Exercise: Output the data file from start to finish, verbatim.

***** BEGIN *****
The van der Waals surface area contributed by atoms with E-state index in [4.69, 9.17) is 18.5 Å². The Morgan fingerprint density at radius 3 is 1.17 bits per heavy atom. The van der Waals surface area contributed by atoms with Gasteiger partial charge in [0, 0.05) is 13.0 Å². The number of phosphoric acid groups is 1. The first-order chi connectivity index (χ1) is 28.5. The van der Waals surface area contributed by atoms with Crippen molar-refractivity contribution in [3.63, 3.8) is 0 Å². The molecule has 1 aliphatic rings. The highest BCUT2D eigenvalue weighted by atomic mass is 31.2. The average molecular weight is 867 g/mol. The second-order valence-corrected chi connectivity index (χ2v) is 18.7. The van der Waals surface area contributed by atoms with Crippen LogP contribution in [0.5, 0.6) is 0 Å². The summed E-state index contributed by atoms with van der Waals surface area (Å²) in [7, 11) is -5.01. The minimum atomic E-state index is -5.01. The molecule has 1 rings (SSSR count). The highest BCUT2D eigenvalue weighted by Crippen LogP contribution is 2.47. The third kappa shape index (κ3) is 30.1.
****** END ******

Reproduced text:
The van der Waals surface area contributed by atoms with E-state index in [4.69, 9.17) is 18.5 Å². The Morgan fingerprint density at radius 3 is 1.17 bits per heavy atom. The van der Waals surface area contributed by atoms with Gasteiger partial charge in [0, 0.05) is 13.0 Å². The number of phosphoric acid groups is 1. The first-order chi connectivity index (χ1) is 28.5. The van der Waals surface area contributed by atoms with Crippen molar-refractivity contribution in [3.63, 3.8) is 0 Å². The molecule has 1 aliphatic rings. The highest BCUT2D eigenvalue weighted by atomic mass is 31.2. The average molecular weight is 867 g/mol. The second-order valence-corrected chi connectivity index (χ2v) is 18.7. The van der Waals surface area contributed by atoms with Crippen LogP contribution in [0.5, 0.6) is 0 Å². The summed E-state index contributed by atoms with van der Waals surface area (Å²) in [7, 11) is -5.01. The minimum atomic E-state index is -5.01. The molecule has 1 rings (SSSR count). The highest BCUT2D eigenvalue weighted by Crippen LogP contribution is 2.47. The third kappa shape index (κ3) is 30.1.